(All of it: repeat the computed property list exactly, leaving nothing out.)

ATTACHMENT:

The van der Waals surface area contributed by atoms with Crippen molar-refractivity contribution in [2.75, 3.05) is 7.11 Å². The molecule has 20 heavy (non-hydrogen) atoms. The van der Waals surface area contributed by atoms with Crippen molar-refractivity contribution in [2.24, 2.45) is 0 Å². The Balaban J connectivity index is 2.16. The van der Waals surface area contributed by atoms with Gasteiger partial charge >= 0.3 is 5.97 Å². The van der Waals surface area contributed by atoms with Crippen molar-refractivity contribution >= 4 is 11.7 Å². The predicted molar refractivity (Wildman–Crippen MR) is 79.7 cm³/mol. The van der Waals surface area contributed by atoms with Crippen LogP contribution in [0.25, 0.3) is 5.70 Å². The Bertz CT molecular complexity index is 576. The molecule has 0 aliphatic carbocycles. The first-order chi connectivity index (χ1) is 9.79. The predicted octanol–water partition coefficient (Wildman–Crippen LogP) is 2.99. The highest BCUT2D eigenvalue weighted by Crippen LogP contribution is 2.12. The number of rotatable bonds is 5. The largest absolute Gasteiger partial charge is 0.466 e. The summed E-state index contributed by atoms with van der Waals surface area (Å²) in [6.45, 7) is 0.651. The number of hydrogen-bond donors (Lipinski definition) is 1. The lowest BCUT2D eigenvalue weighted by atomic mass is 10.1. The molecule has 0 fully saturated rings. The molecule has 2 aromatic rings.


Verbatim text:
The van der Waals surface area contributed by atoms with Crippen molar-refractivity contribution in [2.75, 3.05) is 7.11 Å². The molecule has 20 heavy (non-hydrogen) atoms. The van der Waals surface area contributed by atoms with Crippen molar-refractivity contribution in [2.24, 2.45) is 0 Å². The Balaban J connectivity index is 2.16. The van der Waals surface area contributed by atoms with Gasteiger partial charge >= 0.3 is 5.97 Å². The van der Waals surface area contributed by atoms with Crippen molar-refractivity contribution >= 4 is 11.7 Å². The predicted molar refractivity (Wildman–Crippen MR) is 79.7 cm³/mol. The van der Waals surface area contributed by atoms with Crippen LogP contribution in [0.25, 0.3) is 5.70 Å². The Bertz CT molecular complexity index is 576. The molecule has 0 aliphatic carbocycles. The first-order chi connectivity index (χ1) is 9.79. The predicted octanol–water partition coefficient (Wildman–Crippen LogP) is 2.99. The highest BCUT2D eigenvalue weighted by Crippen LogP contribution is 2.12. The number of rotatable bonds is 5. The largest absolute Gasteiger partial charge is 0.466 e. The summed E-state index contributed by atoms with van der Waals surface area (Å²) in [6.45, 7) is 0.651. The number of hydrogen-bond donors (Lipinski definition) is 1. The lowest BCUT2D eigenvalue weighted by atomic mass is 10.1. The molecule has 0 fully saturated rings. The molecule has 2 aromatic rings.